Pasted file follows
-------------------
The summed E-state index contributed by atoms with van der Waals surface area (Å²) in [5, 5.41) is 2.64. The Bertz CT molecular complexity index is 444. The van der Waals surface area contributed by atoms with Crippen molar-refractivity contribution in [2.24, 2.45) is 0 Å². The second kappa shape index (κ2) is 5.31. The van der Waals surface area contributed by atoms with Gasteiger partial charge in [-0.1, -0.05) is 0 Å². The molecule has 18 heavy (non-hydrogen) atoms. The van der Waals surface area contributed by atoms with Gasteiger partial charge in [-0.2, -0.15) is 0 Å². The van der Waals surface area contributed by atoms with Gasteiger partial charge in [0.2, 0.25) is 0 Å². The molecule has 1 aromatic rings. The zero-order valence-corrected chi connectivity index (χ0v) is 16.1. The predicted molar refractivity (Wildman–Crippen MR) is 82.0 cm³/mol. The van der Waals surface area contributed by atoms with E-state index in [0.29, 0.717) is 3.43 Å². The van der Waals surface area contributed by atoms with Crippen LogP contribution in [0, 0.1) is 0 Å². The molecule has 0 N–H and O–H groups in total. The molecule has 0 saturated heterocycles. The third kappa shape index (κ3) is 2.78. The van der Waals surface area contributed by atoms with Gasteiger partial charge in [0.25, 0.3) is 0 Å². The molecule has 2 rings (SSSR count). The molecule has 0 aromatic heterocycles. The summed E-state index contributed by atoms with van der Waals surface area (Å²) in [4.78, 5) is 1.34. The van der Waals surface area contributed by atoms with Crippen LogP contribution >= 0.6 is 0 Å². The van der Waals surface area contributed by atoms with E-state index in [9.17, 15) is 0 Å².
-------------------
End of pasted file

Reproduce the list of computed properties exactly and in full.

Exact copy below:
The summed E-state index contributed by atoms with van der Waals surface area (Å²) in [5, 5.41) is 2.64. The Bertz CT molecular complexity index is 444. The van der Waals surface area contributed by atoms with Crippen molar-refractivity contribution in [2.24, 2.45) is 0 Å². The second kappa shape index (κ2) is 5.31. The van der Waals surface area contributed by atoms with Gasteiger partial charge in [-0.1, -0.05) is 0 Å². The molecule has 18 heavy (non-hydrogen) atoms. The van der Waals surface area contributed by atoms with Gasteiger partial charge in [-0.2, -0.15) is 0 Å². The van der Waals surface area contributed by atoms with Gasteiger partial charge in [0.2, 0.25) is 0 Å². The molecule has 1 aromatic rings. The zero-order valence-corrected chi connectivity index (χ0v) is 16.1. The predicted molar refractivity (Wildman–Crippen MR) is 82.0 cm³/mol. The van der Waals surface area contributed by atoms with E-state index in [0.29, 0.717) is 3.43 Å². The van der Waals surface area contributed by atoms with Crippen LogP contribution in [0, 0.1) is 0 Å². The molecule has 0 N–H and O–H groups in total. The molecule has 0 saturated heterocycles. The third kappa shape index (κ3) is 2.78. The van der Waals surface area contributed by atoms with Gasteiger partial charge in [0.25, 0.3) is 0 Å². The molecule has 2 rings (SSSR count). The molecule has 0 aromatic heterocycles. The summed E-state index contributed by atoms with van der Waals surface area (Å²) in [4.78, 5) is 1.34. The van der Waals surface area contributed by atoms with Crippen LogP contribution >= 0.6 is 0 Å². The van der Waals surface area contributed by atoms with E-state index in [9.17, 15) is 0 Å².